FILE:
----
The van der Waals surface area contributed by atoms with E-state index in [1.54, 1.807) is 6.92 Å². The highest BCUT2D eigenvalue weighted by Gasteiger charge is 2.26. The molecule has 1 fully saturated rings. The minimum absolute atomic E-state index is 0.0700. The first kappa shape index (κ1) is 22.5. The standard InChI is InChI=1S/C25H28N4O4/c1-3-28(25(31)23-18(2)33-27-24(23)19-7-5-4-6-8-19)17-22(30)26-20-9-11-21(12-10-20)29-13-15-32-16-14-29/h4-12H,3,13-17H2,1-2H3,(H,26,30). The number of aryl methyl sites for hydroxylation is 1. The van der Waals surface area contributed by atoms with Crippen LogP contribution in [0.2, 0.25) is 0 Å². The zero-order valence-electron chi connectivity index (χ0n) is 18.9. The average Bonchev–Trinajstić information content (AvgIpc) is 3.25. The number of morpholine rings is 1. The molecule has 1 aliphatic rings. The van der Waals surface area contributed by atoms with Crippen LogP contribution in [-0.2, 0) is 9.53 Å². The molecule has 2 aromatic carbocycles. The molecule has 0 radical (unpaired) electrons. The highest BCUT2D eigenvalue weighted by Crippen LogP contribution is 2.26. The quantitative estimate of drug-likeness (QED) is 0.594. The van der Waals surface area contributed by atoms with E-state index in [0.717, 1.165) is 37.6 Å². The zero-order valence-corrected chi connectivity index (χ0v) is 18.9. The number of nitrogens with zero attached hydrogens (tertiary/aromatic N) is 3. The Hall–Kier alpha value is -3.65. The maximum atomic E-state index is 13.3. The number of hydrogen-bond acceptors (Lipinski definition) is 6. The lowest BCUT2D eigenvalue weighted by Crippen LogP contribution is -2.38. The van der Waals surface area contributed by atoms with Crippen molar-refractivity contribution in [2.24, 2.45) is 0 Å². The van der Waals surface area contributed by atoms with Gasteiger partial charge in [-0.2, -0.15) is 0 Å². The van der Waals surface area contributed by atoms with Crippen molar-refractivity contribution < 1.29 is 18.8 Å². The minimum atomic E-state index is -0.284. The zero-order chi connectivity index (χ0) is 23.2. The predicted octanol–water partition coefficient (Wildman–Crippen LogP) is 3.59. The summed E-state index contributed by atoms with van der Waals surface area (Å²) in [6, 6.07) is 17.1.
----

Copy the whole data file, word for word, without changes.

The van der Waals surface area contributed by atoms with E-state index in [1.54, 1.807) is 6.92 Å². The highest BCUT2D eigenvalue weighted by Gasteiger charge is 2.26. The molecule has 1 fully saturated rings. The minimum absolute atomic E-state index is 0.0700. The first kappa shape index (κ1) is 22.5. The standard InChI is InChI=1S/C25H28N4O4/c1-3-28(25(31)23-18(2)33-27-24(23)19-7-5-4-6-8-19)17-22(30)26-20-9-11-21(12-10-20)29-13-15-32-16-14-29/h4-12H,3,13-17H2,1-2H3,(H,26,30). The number of aryl methyl sites for hydroxylation is 1. The van der Waals surface area contributed by atoms with Crippen LogP contribution in [0.2, 0.25) is 0 Å². The zero-order valence-electron chi connectivity index (χ0n) is 18.9. The average Bonchev–Trinajstić information content (AvgIpc) is 3.25. The number of morpholine rings is 1. The molecule has 1 aliphatic rings. The van der Waals surface area contributed by atoms with Crippen LogP contribution in [-0.2, 0) is 9.53 Å². The molecule has 2 aromatic carbocycles. The molecule has 0 radical (unpaired) electrons. The highest BCUT2D eigenvalue weighted by Crippen LogP contribution is 2.26. The quantitative estimate of drug-likeness (QED) is 0.594. The van der Waals surface area contributed by atoms with E-state index in [0.717, 1.165) is 37.6 Å². The zero-order valence-corrected chi connectivity index (χ0v) is 18.9. The number of nitrogens with zero attached hydrogens (tertiary/aromatic N) is 3. The Hall–Kier alpha value is -3.65. The maximum atomic E-state index is 13.3. The number of hydrogen-bond acceptors (Lipinski definition) is 6. The lowest BCUT2D eigenvalue weighted by Crippen LogP contribution is -2.38. The van der Waals surface area contributed by atoms with Crippen molar-refractivity contribution in [2.24, 2.45) is 0 Å². The van der Waals surface area contributed by atoms with Gasteiger partial charge in [-0.2, -0.15) is 0 Å². The van der Waals surface area contributed by atoms with Crippen molar-refractivity contribution < 1.29 is 18.8 Å². The minimum atomic E-state index is -0.284. The zero-order chi connectivity index (χ0) is 23.2. The predicted octanol–water partition coefficient (Wildman–Crippen LogP) is 3.59. The summed E-state index contributed by atoms with van der Waals surface area (Å²) in [6, 6.07) is 17.1.